Millions of people die each year from medical errors and infections linked to health care, and going into hospital is far riskier than flying, the World Health Organization said on Thursday.
"If you were admitted to hospital tomorrow in any country … your chances of being subjected to an error in your care would be something like one in 10. Your chances of dying due to an error in health care would be 1 in 300," Liam Donaldson, the WHO’s newly appointed envoy for patient safety, told a news briefing.
This compared with a risk of dying in an air crash of about one in 10 million passengers, said Donaldson, formerly England’s chief medical officer. "It shows that health care, generally worldwide, still has a long way to go."
Thanks Edward. You hit the nail on the head. I am putting your post up on my Facebook page.
Your analogy to airline safety is well placed. According to public health experts there are 98,000 patient deaths in the United States each year due to avoidable (that's right - "avoidable" - medical errors. Those deaths are not just a situation where a patient suffered a bad result. The 98,000 deaths were found in a evaluation of real medical records, done by real doctors, for the Harvard School of Public Health. They eliminated all "close cases", the number is most certainly higher. Getting back to air travel safety, the 98,000 deaths corresponds to a fully loaded 737 crashing, without survivors, every week. Why doesn't the public stand up and say "Enough!" Probably because consumer safety advocates, like you, are not speaking up. Everyone should check out www.98000reasons.org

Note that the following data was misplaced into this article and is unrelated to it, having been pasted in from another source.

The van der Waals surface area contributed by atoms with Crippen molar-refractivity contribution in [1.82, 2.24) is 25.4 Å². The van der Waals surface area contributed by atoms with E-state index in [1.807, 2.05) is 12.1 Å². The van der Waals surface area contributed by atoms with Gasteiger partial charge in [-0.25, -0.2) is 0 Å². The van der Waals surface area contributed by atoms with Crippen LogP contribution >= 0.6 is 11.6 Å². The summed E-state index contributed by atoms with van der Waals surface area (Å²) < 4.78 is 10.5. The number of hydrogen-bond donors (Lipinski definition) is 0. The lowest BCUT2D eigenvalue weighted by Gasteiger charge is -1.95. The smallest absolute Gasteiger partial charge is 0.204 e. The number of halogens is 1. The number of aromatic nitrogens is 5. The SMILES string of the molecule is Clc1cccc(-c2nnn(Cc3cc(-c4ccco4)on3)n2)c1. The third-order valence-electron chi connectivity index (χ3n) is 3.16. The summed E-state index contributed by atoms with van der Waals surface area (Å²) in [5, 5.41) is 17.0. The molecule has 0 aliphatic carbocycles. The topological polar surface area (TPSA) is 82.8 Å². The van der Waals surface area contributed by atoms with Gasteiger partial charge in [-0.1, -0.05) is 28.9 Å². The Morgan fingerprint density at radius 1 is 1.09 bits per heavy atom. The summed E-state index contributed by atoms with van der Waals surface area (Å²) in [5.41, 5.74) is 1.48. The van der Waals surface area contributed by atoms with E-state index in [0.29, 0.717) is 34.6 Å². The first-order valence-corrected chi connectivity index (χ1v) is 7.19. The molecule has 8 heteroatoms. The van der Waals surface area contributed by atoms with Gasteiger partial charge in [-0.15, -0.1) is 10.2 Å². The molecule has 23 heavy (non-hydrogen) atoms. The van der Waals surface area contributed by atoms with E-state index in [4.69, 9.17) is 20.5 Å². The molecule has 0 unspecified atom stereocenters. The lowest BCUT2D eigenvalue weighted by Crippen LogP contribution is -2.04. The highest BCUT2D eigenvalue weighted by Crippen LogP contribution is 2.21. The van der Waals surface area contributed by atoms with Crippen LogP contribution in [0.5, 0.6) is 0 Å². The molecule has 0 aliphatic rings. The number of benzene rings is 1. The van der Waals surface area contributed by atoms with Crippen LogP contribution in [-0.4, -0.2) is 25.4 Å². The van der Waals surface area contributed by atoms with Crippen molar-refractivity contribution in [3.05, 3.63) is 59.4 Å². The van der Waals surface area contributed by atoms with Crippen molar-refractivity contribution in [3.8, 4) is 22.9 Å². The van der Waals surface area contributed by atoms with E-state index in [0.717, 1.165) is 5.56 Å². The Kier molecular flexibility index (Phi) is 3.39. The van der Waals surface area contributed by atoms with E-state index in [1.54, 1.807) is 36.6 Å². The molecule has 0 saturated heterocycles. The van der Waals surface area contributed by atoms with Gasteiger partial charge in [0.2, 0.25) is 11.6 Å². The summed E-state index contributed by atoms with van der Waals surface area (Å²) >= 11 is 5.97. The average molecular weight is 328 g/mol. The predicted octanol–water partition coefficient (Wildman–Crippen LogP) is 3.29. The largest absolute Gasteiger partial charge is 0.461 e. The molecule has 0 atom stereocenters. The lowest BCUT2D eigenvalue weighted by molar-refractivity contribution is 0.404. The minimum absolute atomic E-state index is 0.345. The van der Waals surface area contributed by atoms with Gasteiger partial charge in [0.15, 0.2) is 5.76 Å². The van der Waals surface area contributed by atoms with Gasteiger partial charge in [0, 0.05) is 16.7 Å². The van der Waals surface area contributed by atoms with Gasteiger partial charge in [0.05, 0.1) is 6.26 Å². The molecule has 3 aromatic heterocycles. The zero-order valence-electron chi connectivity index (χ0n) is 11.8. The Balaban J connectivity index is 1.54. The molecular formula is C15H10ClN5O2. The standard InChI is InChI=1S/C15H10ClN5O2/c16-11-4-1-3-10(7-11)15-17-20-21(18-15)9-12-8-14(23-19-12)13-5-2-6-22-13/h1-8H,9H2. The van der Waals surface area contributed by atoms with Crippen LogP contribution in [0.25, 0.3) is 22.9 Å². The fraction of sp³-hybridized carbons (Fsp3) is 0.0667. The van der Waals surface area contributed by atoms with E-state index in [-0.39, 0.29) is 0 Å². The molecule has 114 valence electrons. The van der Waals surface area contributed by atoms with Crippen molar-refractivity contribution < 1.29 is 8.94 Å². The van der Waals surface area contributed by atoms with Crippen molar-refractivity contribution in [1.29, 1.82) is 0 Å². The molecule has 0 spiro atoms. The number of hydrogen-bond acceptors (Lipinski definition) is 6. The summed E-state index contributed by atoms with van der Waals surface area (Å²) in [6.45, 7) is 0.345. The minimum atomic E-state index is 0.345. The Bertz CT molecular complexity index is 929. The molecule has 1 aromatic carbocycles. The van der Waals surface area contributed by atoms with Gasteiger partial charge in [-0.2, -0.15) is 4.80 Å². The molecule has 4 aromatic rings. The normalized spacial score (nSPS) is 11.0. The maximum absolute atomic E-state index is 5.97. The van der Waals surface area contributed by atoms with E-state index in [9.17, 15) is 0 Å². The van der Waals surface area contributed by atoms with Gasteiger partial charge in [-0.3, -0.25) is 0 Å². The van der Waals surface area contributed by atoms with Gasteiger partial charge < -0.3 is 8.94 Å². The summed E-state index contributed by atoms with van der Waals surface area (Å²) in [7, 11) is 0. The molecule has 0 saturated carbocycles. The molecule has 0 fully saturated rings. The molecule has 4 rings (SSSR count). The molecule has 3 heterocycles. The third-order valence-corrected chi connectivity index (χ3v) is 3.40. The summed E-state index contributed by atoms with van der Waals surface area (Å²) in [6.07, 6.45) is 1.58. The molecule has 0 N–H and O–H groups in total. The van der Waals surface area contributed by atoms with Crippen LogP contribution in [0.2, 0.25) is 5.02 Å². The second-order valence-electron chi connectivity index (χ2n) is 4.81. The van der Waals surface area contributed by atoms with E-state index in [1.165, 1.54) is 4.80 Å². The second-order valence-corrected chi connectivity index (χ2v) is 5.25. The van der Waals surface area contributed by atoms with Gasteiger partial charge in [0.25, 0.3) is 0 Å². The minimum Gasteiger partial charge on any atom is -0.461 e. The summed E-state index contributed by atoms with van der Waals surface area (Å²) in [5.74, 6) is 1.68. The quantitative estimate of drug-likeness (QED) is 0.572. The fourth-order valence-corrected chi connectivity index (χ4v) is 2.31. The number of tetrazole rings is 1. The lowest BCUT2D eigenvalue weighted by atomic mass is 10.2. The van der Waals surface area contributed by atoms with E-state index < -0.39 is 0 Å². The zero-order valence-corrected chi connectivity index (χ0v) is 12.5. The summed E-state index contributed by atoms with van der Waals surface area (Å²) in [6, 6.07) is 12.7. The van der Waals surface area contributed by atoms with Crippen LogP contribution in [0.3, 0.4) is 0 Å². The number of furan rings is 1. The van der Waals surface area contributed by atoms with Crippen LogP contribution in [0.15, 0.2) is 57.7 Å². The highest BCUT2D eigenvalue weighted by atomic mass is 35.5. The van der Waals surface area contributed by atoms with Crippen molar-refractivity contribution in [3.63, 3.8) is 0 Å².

We can't let this happen on our watch.
Comments are closed.